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  #1  
Old 01-11-2017, 04:41 AM
jessbassdad jessbassdad is offline
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Default Decent Entry-level Mic

Hi All.

I just acquired a 1919 Martin 00-21 and it plays and sounds like a dream. I would like to use it for fingerstyle during gigs. However, I do not want to install an on board pickup.

I am looking to purchase a decent entry-level mic to use during live performances. Not planning to record at present but that may be in my future.

Any suggestions would be much appreciated
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Old 01-11-2017, 06:08 AM
Rudy4 Rudy4 is offline
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It's difficult to throw a recommendation out because there are a lot of factors that need to be taken into account.

Miking an acoustic for live performance is always a trade-off between how much volume you require and how much feedback you can live with. Factors include exactly what type of "gig" it is... size of venue, number of people, background noise, and the exact configuration and size of the PA, including monitors and their use.

Then there's how much you want to spend. One person's "enty level" is another's too cheap to consider. The obvious first recommendation would be the ubiquitous SM57, the staple of live sound. It's an excellent quality dynamic mic selling for less than $100, tough as nails, fairly resistant to feedback. Bringing out the nuances of a fine acoustic guitar? Not so much.

Next up the food chain would be an end address small or medium diaphragm condenser mic. Most sound excellent, more prone to feedback. Available from $50, but you can go all the way to a Neumann KM184 for close to $900. I have a few different small diaphragms and I really like the AKG P170 that you can pick up for around $75. I also like the Rode NT3, it sells for around $300 and is more bulky and has a heavy duty industrial grade metal housing. These mics sometimes can be powered from a self-contained battery, as the NT3 is capable of, but most often are used with a PA that supplies phamtom power directly to them.

Then there's large diaphragm condensers; the sound is superior, but they are larger and even more feedback-prone. Prices can range from $50 to $5000, the usual "you get what you pay for" not strictly a rule here. The low priced ones are still usually not too shabby. These mics come with a need to use a shock mount to isolate them from stage noise telegraphed through the stand.

Specialty clip-on mics ideal for acoustic guitar use can also be considered. I have no experience with their use.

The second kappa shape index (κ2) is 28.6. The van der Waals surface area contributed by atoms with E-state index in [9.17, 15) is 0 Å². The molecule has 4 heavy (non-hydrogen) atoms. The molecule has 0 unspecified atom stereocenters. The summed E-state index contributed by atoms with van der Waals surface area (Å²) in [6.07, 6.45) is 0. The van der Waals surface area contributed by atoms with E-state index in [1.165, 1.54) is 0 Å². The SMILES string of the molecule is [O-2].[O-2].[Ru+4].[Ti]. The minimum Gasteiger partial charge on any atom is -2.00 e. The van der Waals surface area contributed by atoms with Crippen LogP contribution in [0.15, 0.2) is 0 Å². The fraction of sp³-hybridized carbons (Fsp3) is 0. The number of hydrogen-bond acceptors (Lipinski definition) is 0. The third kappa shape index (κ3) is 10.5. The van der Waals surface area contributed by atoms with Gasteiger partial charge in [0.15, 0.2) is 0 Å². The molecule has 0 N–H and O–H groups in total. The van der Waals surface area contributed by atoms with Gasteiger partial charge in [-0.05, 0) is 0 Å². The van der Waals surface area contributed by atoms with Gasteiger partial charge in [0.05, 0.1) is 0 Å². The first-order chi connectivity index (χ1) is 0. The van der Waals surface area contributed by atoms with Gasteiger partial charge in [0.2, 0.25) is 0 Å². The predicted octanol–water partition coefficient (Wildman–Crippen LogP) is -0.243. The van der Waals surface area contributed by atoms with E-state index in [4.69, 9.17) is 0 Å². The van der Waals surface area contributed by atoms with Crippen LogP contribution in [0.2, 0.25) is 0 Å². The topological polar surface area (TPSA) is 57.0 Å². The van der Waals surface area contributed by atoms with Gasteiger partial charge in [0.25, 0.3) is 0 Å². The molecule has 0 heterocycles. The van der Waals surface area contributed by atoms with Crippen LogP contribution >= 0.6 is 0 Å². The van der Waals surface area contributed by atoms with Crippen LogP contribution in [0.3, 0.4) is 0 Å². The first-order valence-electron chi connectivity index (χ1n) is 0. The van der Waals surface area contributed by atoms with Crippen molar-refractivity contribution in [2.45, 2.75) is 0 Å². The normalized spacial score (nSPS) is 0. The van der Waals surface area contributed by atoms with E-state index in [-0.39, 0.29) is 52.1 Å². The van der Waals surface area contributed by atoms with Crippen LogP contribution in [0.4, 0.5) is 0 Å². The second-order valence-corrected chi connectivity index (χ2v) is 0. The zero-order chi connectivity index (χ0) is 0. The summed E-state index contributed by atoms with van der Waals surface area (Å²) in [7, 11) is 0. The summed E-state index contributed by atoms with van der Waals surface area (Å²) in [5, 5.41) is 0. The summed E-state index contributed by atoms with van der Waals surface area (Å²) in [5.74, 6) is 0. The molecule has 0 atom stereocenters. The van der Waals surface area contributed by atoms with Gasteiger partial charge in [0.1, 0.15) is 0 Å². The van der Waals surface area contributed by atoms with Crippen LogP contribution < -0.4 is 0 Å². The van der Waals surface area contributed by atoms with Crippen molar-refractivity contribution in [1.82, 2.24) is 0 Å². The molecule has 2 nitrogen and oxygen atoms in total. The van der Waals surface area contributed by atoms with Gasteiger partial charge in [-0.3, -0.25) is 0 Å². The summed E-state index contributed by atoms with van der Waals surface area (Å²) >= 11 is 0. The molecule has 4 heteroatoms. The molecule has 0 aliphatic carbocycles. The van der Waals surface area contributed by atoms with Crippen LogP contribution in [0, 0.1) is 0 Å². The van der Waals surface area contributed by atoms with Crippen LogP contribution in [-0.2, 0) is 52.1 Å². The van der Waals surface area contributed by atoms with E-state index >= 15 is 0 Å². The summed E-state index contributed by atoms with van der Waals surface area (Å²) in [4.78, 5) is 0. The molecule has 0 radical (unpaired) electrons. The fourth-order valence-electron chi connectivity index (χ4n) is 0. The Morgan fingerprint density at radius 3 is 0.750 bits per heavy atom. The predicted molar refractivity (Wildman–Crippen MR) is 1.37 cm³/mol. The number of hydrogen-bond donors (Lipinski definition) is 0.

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Old 01-11-2017, 07:46 AM
MikeBmusic MikeBmusic is offline
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You'll find lots of similar threads (but not with 1919 guitars!) in the 'Acoustic Amplificaion' section of these forums.
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Old 01-11-2017, 08:02 AM
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ChuckS ChuckS is offline
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The Oktava MK-012 is a small diameter condenser that uses swappable capsules (cardioid, hyper-cardioid, and omni). They are Russian made and are also available with upgrades provided by Michael Joly (or others). They are available new but they've been around a long time so there are many on the used market (used they are in the $100-$150 range).

I had one for a while and used it for home recording and occasional playing out. Mine had only the cardioid capsule.

I've also owned 3 Zigma CHI small diameter condensers. They also have swappable capsules (sdc and ldc capsules). These are not nearly as common as the Oktava. New they go for $450-$550 and used for about 1/2 that. Front End Audio has 3 Zigma mics on sale for 25% off. I have/had the cardioid and omni sdc capsules as well as a 47 style ldc capsule.

I'm sure that there are lots of others, but I only have experience with these two.

If you're going to be using the mic for gigging, I assume it will need to be placed pretty close to the guitar. You may want to get a mic that has quite a bit of bass rolloff to compensate for the mics proximity effect, or else you could e/q to bring the bass down as required.
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Old 01-11-2017, 08:04 AM
Martin Maniac Martin Maniac is offline
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One of the guys I jam with uses a MXL 990 mic which sounds pretty good for guitar and vocals. They only cost about $100 bucks. You can pick up the Blizzard limited edition version for around $59 bucks.
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Old 01-11-2017, 08:15 AM
buzzardwhiskey buzzardwhiskey is offline
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All of our gigs last summer featured our lead guitar/mando player using an EV ND 767a (super-cardioid dynamic mic). He's seated and knows what he's doing. It sounds very good.

I stand and used a Shure Beta 57a (another super-cardioid dynamic mic) blended into a Zoom A3. But the gain was fairly low since all I wanted was a touch of mic realism. I'm less in love with this mic than the EV 767a.

This coming year I'm going to try out the Aspen Pittman DT-1 on all the stringed instruments and the cajon to see if it works for us.
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Old 01-16-2017, 05:38 PM
Cue Zephyr Cue Zephyr is offline
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I second the Oktava MK-012. I also recommend the CAD M179. Boring, but versatile as anything. I recently ordered a second one to do stereo setups with.
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